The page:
Kinesis Video Streams extracts frames from the live video to an S3 bucket. Alternatively, a Lambda function extracts frames of the uploaded video clips.
Another Lambda function collects the frames and generates an embedding with Amazon Bedrock.
The Lambda function inserts the reference to the image and video clip together with the embedding as a k-NN vector into an OpenSearch Service index.
You submit a query prompt to the UI.
A new Lambda function converts the query to a vector embedding with Amazon Bedrock.
The Lambda function searches the OpenSearch Service image index for any frames matching the query and the k-NN for the vector using cosine similarity and returns a list of frames.
The UI displays the frames and video clips by retrieving the assets from Kinesis Video Streams using the saved references of the returned results. Alternatively, the video clips are retrieved from the S3 bucket.

This solution was created with AWS Amplify. Amplify is a development framework and hosting service that assists frontend web and mobile developers in building secure and scalable applications with AWS tools quickly and efficiently.

Optimize for functionality, accuracy, and cost

Let’s conduct an analysis of this proposed solution architecture to determine opportunities for enhancing functionality, improving accuracy, and reducing costs.

Starting with the ingestion layer, refer to Design considerations for cost-effective video surveillance platforms with AWS IoT for Smart Homes to learn more about cost-effective ingestion into Kinesis Video Streams.

The extraction of video frames in this solution is configured using Amazon S3 delivery with Kinesis Video Streams. A key trade-off to evaluate is determining the optimal frame rate and resolution to meet the use case requirements balanced with overall system resource utilization. The frame extraction rate can range from as high as five frames per second to as low as one frame every 20 seconds. The choice of frame rate can be driven by the business use case, which directly impacts embedding generation and storage in downstream services like Amazon Bedrock, Lambda, Amazon S3, and the Amazon S3 delivery feature, as well as searching within the vector database. Even when uploading pre-recorded videos to Amazon S3, thoughtful consideration should still be given to selecting an appropriate frame extraction rate and resolution. Tuning these parameters allows you to balance your use case accuracy needs with consumption of the mentioned AWS services.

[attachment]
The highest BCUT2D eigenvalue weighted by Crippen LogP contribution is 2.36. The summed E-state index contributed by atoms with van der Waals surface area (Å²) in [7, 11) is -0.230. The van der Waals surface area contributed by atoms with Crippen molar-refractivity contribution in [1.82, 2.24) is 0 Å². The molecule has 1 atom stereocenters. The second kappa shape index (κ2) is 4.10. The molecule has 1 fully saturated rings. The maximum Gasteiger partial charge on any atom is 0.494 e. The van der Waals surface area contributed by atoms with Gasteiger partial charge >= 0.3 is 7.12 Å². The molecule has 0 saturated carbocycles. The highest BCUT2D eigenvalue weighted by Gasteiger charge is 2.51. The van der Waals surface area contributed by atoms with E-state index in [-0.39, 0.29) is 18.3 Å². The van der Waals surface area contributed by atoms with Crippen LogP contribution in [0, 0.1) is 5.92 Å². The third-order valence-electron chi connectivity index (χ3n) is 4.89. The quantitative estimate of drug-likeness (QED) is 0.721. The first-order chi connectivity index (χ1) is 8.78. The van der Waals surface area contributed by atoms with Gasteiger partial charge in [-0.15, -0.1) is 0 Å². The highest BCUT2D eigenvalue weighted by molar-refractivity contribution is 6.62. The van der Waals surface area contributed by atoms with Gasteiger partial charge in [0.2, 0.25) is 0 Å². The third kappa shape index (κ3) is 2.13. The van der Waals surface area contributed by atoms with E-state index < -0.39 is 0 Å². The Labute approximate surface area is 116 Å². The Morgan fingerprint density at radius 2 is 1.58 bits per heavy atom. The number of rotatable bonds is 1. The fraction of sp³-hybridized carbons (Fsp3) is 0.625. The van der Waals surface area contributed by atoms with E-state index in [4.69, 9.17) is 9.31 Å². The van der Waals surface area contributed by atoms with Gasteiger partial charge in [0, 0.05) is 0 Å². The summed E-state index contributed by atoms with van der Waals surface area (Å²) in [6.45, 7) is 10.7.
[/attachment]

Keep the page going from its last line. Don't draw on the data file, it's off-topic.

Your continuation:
The Amazon Titan Multimodal Embeddings model outputs a vector representation with an default embedding length of 1,024 from the input data. This representation carries the semantic meaning of the input and is best to compare with other vectors for optimal similarity. For best performance, it’s recommended to use the default embedding length, but it can have direct impact on performance and storage costs. To increase performance and reduce costs in your production environment, alternate embedding lengths can be explored, such as 256 and 384. Reducing the embedding length also means losing some of the semantic context, which has a direct impact on accuracy, but improves the overall speed and optimizes the storage costs.

OpenSearch Service offers on-demand, reserved, and serverless pricing options with general purpose or storage optimized machine types to fit different workloads. To optimize costs, you should select reserved instances to cover your production workload base, and use on-demand, serverless, and convertible reservations to handle spikes and non-production loads. For lower-demand production workloads, a cost-friendly alternate option is using pgvector with Amazon Aurora PostgreSQL Serverless, which offers lower base consumption units as compared to Amazon OpenSearch Serverless, thereby lowering the cost.